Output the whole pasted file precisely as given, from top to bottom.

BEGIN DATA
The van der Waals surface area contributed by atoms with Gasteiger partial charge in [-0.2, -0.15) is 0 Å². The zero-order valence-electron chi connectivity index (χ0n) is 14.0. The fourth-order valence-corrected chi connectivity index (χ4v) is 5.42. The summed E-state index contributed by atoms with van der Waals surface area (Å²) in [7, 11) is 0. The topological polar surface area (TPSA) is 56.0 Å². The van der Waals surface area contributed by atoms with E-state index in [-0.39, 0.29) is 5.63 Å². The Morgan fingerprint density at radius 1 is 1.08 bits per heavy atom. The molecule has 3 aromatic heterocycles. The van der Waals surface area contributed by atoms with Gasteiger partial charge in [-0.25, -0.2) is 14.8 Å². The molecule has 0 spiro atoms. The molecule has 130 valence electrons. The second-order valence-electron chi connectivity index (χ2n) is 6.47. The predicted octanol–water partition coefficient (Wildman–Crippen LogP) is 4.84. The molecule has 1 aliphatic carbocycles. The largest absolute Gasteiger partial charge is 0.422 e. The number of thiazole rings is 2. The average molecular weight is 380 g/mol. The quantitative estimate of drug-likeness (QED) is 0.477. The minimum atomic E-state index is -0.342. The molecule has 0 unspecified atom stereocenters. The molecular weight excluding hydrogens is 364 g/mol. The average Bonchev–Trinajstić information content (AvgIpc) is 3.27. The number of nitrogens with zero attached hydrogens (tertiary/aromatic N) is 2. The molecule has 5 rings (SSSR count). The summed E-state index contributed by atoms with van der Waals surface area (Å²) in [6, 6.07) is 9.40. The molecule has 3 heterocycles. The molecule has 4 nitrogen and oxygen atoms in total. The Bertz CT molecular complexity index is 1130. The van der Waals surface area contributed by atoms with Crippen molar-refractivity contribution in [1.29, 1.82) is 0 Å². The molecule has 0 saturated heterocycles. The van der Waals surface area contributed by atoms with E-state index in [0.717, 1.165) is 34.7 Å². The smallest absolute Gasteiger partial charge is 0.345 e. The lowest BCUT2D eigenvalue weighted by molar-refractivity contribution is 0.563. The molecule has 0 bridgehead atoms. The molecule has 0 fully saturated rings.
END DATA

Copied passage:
The van der Waals surface area contributed by atoms with Gasteiger partial charge in [-0.2, -0.15) is 0 Å². The zero-order valence-electron chi connectivity index (χ0n) is 14.0. The fourth-order valence-corrected chi connectivity index (χ4v) is 5.42. The summed E-state index contributed by atoms with van der Waals surface area (Å²) in [7, 11) is 0. The topological polar surface area (TPSA) is 56.0 Å². The van der Waals surface area contributed by atoms with E-state index in [-0.39, 0.29) is 5.63 Å². The Morgan fingerprint density at radius 1 is 1.08 bits per heavy atom. The molecule has 3 aromatic heterocycles. The van der Waals surface area contributed by atoms with Gasteiger partial charge in [-0.25, -0.2) is 14.8 Å². The molecule has 0 spiro atoms. The molecule has 130 valence electrons. The second-order valence-electron chi connectivity index (χ2n) is 6.47. The predicted octanol–water partition coefficient (Wildman–Crippen LogP) is 4.84. The molecule has 1 aliphatic carbocycles. The largest absolute Gasteiger partial charge is 0.422 e. The number of thiazole rings is 2. The average molecular weight is 380 g/mol. The quantitative estimate of drug-likeness (QED) is 0.477. The minimum atomic E-state index is -0.342. The molecule has 0 unspecified atom stereocenters. The molecular weight excluding hydrogens is 364 g/mol. The average Bonchev–Trinajstić information content (AvgIpc) is 3.27. The number of nitrogens with zero attached hydrogens (tertiary/aromatic N) is 2. The molecule has 5 rings (SSSR count). The summed E-state index contributed by atoms with van der Waals surface area (Å²) in [6, 6.07) is 9.40. The molecule has 3 heterocycles. The molecule has 4 nitrogen and oxygen atoms in total. The Bertz CT molecular complexity index is 1130. The van der Waals surface area contributed by atoms with Crippen molar-refractivity contribution in [1.29, 1.82) is 0 Å². The molecule has 0 saturated heterocycles. The van der Waals surface area contributed by atoms with E-state index in [0.717, 1.165) is 34.7 Å². The smallest absolute Gasteiger partial charge is 0.345 e. The lowest BCUT2D eigenvalue weighted by molar-refractivity contribution is 0.563. The molecule has 0 bridgehead atoms. The molecule has 0 fully saturated rings.